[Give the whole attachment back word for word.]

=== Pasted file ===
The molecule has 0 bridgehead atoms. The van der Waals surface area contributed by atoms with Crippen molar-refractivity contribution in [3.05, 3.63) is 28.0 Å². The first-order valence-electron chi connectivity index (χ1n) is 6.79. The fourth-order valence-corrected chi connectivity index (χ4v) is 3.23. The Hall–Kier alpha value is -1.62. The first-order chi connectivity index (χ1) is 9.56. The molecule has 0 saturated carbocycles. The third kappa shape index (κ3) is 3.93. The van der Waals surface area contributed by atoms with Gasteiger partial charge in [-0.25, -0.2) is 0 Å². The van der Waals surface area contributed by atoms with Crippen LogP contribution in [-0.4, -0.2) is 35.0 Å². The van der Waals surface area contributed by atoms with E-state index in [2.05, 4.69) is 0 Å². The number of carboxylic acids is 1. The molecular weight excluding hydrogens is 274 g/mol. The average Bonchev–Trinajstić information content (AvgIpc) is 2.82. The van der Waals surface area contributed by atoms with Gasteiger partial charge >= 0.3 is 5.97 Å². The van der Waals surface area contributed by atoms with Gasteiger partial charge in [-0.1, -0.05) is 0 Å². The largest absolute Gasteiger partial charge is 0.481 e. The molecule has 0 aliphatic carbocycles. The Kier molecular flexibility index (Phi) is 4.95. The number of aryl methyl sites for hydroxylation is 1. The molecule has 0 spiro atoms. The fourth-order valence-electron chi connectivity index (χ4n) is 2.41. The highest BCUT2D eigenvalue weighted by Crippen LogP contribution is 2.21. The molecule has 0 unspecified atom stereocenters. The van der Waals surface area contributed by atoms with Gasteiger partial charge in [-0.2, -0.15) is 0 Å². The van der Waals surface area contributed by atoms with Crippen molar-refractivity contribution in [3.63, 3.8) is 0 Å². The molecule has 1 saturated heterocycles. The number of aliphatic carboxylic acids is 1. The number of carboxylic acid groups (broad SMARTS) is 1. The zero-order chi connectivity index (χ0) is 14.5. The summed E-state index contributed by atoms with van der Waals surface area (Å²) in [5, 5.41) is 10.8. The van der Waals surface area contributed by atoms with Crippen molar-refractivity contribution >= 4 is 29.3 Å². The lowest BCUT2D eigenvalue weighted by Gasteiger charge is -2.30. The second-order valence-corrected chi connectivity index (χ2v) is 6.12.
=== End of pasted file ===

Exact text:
The molecule has 0 bridgehead atoms. The van der Waals surface area contributed by atoms with Crippen molar-refractivity contribution in [3.05, 3.63) is 28.0 Å². The first-order valence-electron chi connectivity index (χ1n) is 6.79. The fourth-order valence-corrected chi connectivity index (χ4v) is 3.23. The Hall–Kier alpha value is -1.62. The first-order chi connectivity index (χ1) is 9.56. The molecule has 0 saturated carbocycles. The third kappa shape index (κ3) is 3.93. The van der Waals surface area contributed by atoms with Gasteiger partial charge in [-0.25, -0.2) is 0 Å². The van der Waals surface area contributed by atoms with Crippen LogP contribution in [-0.4, -0.2) is 35.0 Å². The van der Waals surface area contributed by atoms with E-state index in [2.05, 4.69) is 0 Å². The number of carboxylic acids is 1. The molecular weight excluding hydrogens is 274 g/mol. The average Bonchev–Trinajstić information content (AvgIpc) is 2.82. The van der Waals surface area contributed by atoms with Gasteiger partial charge >= 0.3 is 5.97 Å². The van der Waals surface area contributed by atoms with Gasteiger partial charge in [-0.1, -0.05) is 0 Å². The largest absolute Gasteiger partial charge is 0.481 e. The molecule has 0 aliphatic carbocycles. The Kier molecular flexibility index (Phi) is 4.95. The number of aryl methyl sites for hydroxylation is 1. The molecule has 0 spiro atoms. The fourth-order valence-electron chi connectivity index (χ4n) is 2.41. The highest BCUT2D eigenvalue weighted by Crippen LogP contribution is 2.21. The molecule has 0 unspecified atom stereocenters. The van der Waals surface area contributed by atoms with Gasteiger partial charge in [-0.2, -0.15) is 0 Å². The van der Waals surface area contributed by atoms with Crippen molar-refractivity contribution in [3.63, 3.8) is 0 Å². The molecule has 1 saturated heterocycles. The number of aliphatic carboxylic acids is 1. The number of carboxylic acid groups (broad SMARTS) is 1. The zero-order chi connectivity index (χ0) is 14.5. The summed E-state index contributed by atoms with van der Waals surface area (Å²) in [5, 5.41) is 10.8. The van der Waals surface area contributed by atoms with Crippen molar-refractivity contribution >= 4 is 29.3 Å². The lowest BCUT2D eigenvalue weighted by Gasteiger charge is -2.30. The second-order valence-corrected chi connectivity index (χ2v) is 6.12.